A lot less time between blog posts this time, as it’s on to part 6 of the highlights of Bob Backlund’s 2015 autobiography.
“I’m going to kill that son of a bitch!” Oops.
The first hot angle with Backlund as champion was against “High Chief” Peter Maivia, the grandfather of The Rock. Maivia attacked Backlund’s manager Arnold Skaaland while teaming with Bob and it was a real shock and not just because it meant Skaaland actually did something other than go to the back and play cards. In the promo afterward, Backlund lost his way wondering if the whole world was against him, and declaring that he would “kill” Maivia, a real no no.
Antonio Inoki was here for that card as well, and was being billed as the “Martial Arts Champion,” as the front office was trying to figure out what to do with him to make him a draw in America, where he was still virtually unknown.
Inoki was a hero in Japan but never got any traction in the United States, which I chalk up to two things. First, the concept of a Japanese hero was something that hadn’t really been considered in U.S. wrestling, as they were usually the cliché foreign bad guys. Second, his working style was not something that was easy to digest for fans of American wrestling. Personally, I hate him for the Muhammad Ali fiasco because the joke of a match damaged Ali’s legs to the point where he was never the same athlete.
A tag-team match involving Ivan Putski always had to be about Ivan Putski. He just wouldn’t have it any other way.
I had heard that Putski was kind of an egomaniac, but it was rather surprising to see Backlund come at him with guns blazing in the book. At this point in reading, I went “ooooh” figuring there might be more juicy stuff like this to come.
The first of those matches was against an aging veteran named Dick “The Bulldog” Brower. Brower was one of the hardest guys I ever had to work with in the ring, and probably the least favorite man I ever had to wrestle for the WWF title.
Backlund was very proud of the fact that in general he could make decent lemonade when handed a lemo of an opponent. Brower was pretty old by the time he came in, well into his mid-40s and unable to keep up with Backlund who was still in his late 20s. They had a couple of matches after Brower’s arrival at the start of 1979. The first was at MSG on April 30, and the next one was in Philadelphia at the Spectrum on June 23 and promos for that one is on YouTube (for now).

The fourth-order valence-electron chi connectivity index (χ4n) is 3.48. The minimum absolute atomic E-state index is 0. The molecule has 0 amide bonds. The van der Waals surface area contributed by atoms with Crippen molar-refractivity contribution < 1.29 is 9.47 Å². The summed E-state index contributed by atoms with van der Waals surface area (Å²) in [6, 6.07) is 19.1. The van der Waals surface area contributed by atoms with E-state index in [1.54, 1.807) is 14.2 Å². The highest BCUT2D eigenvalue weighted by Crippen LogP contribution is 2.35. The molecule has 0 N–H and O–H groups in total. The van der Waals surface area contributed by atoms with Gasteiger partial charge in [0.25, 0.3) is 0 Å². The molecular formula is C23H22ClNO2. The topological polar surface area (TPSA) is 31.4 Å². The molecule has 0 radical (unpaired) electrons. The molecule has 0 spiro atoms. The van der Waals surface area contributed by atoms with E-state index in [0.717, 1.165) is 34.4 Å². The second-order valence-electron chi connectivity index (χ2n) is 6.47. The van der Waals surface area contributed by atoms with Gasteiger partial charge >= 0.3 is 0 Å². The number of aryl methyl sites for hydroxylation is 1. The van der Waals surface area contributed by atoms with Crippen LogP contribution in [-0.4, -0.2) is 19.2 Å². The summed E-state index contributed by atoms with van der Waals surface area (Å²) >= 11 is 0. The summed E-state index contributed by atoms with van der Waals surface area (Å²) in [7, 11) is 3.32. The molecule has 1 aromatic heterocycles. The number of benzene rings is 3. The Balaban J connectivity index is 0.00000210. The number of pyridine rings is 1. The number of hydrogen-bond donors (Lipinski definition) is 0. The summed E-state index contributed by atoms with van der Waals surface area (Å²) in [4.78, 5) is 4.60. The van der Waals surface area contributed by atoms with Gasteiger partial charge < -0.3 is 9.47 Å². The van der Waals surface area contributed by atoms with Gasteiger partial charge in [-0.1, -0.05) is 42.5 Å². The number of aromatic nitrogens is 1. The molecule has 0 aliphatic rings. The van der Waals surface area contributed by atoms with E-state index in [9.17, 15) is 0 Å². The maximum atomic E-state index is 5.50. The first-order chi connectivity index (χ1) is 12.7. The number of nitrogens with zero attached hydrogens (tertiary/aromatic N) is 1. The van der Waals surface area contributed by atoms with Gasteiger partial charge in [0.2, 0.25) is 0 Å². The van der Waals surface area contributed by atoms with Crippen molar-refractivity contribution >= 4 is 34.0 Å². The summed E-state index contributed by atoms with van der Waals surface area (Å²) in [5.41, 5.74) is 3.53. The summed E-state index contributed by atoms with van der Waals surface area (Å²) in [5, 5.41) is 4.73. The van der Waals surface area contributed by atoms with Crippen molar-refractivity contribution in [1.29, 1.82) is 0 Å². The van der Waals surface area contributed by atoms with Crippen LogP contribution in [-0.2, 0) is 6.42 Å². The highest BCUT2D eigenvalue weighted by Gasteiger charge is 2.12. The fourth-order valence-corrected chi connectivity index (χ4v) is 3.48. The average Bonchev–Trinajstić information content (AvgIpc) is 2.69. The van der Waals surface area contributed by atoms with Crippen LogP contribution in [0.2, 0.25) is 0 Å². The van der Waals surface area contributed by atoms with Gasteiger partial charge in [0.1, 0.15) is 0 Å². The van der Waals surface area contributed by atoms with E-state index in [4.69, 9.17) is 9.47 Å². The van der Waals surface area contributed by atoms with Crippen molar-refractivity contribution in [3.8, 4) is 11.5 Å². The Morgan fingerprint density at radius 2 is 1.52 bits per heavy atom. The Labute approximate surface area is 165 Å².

Next time you watch a battle royal on YouTube, notice how quickly the eliminations happen once the first few people go out. That’s because every wrestler in there wanted to get out as soon as he could to avoid getting hurt.
So I guess this finally explains why Gorilla Monsoon would always say battle royals were so dangerous.
Many people have asked me over the years why during the early days of my title reign, I didn’t appear very often in Boston. First, the promoter for the Boston Garden was Abe Ford—and Ford was a Bruno guy. Boston was also a town with a very strong blue-collar Italian heritage, and that was Bruno’s sweet spot in terms of his drawing power.
This was a point I made in part 5. The city of Boston had a hard time moving past Bruno and fully accepting Backlund as their new #1 hero. Even during his mid-80s comeback, Bruno would be used in main events against Roddy Piper and Randy Savage for those months where Hulk Hogan was elsewhere.
Pat Patterson was the only man in the nearly six years that I held the WWF World Championship to get four consecutive world title match main events with me at Madison Square Garden. That speaks volumes about the kind of business we were doing.
I did a review series on Patterson’s book last year. The general rule of thumb was this for MSG series:
1 match: program was a relative failure, so it’s being aborted
2 matches: Program could have gone either way, but best to end after two matches
3 matches: Most common scenario, which would feature two screwy finishes before Backlund prevails in the blowoff.
In the Patterson series, they did the usual two screwy finishes to start then did a double knockout finish for the third bout. This led to a cage match in the fourth match, which Bob won by escaping the cage. Patterson was very proud as he recalled in his book about the program and the fact that he was never pinned by Backlund.
Next time: Bob’s thoughts on the Bruno-Larry feud, Backlund meets young Hulk Hogan, Sgt. Slaughter and Stan Hansen.